Sunday, September 21, 2003

Poor urged to go to polls

Belafonte sings praises of voting

By Dan Klepal
The Cincinnati Enquirer

Harry Belafonte's voice helped him become a pop singing icon and a movie star. On Saturday, the 76-year-old actor, crooner and political activist used his still-strong and silky voice at First Lutheran Church in Over-the-Rhine to urge people to empower themselves by voting.

Belafonte was the main speaker at a workshop to teach people about public policy, register them to vote and help them with community organizing. It is the first of a series of workshops that will be held in Ohio aimed at encouraging poor communities to participate in the debate leading up to the 2004 presidential election.

ELECTION GUIDE 2003 provides an early look at the Nov. 4 vote with help on getting you registered, lists of area candidates and the latest campaign news. And there's more to come, including candidate profiles - as we get closer to Election Day.
"I'm responding to the outreach by citizens in this community to help them achieve their hopes and desire of getting out from under the oppressive condition of poverty," Belafonte said. "I have heard the voices from Over-the-Rhine, and they are making the commitment to do what must be done to change the way business is conducted here."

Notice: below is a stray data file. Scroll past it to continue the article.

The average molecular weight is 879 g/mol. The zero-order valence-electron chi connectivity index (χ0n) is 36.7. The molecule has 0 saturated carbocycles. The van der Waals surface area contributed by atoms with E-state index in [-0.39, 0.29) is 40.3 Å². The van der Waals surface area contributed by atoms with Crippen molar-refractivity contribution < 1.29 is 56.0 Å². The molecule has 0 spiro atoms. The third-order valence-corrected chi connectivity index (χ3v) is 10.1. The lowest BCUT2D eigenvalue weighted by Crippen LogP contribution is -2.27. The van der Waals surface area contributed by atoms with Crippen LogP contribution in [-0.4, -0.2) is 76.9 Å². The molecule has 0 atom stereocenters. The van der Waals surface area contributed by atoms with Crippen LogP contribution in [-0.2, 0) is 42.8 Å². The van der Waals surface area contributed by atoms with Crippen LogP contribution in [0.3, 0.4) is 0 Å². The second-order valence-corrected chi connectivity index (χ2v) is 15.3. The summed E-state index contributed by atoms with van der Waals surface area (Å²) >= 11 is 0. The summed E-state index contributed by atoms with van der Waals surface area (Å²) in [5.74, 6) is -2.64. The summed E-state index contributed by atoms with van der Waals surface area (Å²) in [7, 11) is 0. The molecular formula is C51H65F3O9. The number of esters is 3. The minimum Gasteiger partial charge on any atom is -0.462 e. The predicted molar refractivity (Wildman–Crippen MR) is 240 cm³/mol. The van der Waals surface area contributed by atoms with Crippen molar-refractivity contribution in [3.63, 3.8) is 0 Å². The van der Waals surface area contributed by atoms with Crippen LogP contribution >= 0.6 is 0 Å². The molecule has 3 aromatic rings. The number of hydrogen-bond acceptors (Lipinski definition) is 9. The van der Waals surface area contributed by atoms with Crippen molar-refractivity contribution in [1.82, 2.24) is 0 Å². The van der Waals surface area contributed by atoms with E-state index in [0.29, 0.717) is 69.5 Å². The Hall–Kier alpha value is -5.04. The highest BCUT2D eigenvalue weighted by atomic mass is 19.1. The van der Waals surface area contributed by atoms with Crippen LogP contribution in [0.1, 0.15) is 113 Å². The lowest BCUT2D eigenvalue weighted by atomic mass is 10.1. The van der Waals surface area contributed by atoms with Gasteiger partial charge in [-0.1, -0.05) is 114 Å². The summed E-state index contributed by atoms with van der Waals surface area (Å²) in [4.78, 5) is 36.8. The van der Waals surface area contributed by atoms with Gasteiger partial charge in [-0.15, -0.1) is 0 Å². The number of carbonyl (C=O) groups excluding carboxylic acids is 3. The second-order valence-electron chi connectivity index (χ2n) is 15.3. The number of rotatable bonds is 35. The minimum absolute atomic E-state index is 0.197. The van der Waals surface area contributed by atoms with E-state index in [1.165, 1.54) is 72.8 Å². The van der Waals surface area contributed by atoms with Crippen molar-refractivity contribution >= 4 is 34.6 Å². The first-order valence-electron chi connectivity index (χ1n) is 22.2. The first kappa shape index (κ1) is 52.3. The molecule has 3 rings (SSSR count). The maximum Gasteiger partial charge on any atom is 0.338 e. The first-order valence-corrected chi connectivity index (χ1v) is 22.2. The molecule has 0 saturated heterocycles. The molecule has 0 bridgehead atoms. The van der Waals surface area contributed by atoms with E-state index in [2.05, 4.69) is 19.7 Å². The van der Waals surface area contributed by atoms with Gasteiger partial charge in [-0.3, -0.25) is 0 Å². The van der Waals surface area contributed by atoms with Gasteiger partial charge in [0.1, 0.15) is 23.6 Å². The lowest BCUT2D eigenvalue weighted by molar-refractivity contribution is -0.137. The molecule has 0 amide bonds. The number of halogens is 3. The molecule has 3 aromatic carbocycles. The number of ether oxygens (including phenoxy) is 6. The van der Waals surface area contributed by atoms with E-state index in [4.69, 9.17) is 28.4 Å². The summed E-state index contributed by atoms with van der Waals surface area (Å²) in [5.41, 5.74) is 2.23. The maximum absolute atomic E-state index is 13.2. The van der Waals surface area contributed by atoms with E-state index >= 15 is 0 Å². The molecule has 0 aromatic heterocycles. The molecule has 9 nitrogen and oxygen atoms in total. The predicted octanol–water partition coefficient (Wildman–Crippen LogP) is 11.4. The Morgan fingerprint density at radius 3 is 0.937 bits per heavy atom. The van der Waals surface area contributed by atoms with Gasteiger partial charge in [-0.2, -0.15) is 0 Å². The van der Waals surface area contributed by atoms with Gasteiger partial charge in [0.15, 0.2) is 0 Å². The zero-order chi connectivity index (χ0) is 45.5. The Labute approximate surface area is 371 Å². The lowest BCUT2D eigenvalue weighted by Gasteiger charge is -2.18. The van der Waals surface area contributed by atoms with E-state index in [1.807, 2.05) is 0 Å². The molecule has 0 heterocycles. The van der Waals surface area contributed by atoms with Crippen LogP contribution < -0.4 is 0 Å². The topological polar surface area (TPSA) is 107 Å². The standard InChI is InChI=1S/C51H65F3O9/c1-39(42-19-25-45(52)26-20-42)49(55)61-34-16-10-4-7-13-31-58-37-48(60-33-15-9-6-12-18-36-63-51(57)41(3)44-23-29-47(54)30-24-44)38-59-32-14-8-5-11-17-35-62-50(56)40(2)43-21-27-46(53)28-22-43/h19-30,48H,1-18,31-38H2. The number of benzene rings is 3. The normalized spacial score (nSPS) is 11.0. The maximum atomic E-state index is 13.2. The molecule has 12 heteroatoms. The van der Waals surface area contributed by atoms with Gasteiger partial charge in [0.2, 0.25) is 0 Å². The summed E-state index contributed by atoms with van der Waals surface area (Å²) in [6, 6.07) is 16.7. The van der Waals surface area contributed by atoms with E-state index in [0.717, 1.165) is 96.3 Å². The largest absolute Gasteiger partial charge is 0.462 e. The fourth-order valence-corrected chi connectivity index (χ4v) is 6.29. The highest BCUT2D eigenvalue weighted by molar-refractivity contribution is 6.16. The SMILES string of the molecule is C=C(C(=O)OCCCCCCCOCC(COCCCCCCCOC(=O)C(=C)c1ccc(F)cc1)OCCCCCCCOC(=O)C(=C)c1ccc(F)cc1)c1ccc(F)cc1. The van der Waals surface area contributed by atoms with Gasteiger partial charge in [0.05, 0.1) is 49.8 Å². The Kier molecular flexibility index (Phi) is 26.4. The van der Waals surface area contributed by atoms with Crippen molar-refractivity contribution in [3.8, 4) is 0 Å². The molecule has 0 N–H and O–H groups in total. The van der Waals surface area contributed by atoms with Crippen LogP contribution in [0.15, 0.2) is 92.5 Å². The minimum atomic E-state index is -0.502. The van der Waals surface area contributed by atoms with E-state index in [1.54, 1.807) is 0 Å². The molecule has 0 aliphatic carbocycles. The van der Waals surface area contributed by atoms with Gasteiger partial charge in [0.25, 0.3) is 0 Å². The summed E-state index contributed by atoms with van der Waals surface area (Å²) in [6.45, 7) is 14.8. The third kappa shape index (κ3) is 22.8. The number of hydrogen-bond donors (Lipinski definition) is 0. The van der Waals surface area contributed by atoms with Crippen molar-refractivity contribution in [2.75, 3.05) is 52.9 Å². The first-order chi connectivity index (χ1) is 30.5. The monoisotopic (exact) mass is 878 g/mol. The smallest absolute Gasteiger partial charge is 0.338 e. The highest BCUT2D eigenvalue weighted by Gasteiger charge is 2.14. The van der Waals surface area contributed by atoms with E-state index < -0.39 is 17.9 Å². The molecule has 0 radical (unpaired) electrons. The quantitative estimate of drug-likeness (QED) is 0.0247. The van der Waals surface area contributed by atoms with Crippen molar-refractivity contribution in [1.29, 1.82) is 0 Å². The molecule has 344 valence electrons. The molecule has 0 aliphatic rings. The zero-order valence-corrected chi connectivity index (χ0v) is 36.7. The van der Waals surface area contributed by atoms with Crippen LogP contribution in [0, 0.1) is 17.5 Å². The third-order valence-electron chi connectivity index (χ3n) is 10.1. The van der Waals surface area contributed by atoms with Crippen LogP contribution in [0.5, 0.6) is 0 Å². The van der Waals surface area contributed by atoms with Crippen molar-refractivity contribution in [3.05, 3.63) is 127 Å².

Belafonte is a board member of the Washington, D.C., think-tank, Institute for Policy Studies, which is sponsoring the workshops. IPS fellow Sanho Tree said IPS does not endorse individual politicians or political parties, but instead tries to encourage political debate on topics important to individual neighborhoods and cities.

"Citizenship doesn't come with an owner's manual," Tree said. "When people don't have hope, you've got problems. And there are a lot of people in this neighborhood for whom tomorrow is not going to be a better day.

Lillian Smith, 63, of Avondale said she left Saturday with a renewed sense of hope: "There is concern and unity. We have to pick each other up and work with each other to solve these problems."

Belafonte said getting residents in Cincinnati's poor neighborhoods to the polls is the only way the city will solve its problems of poverty, drug abuse and substandard education.


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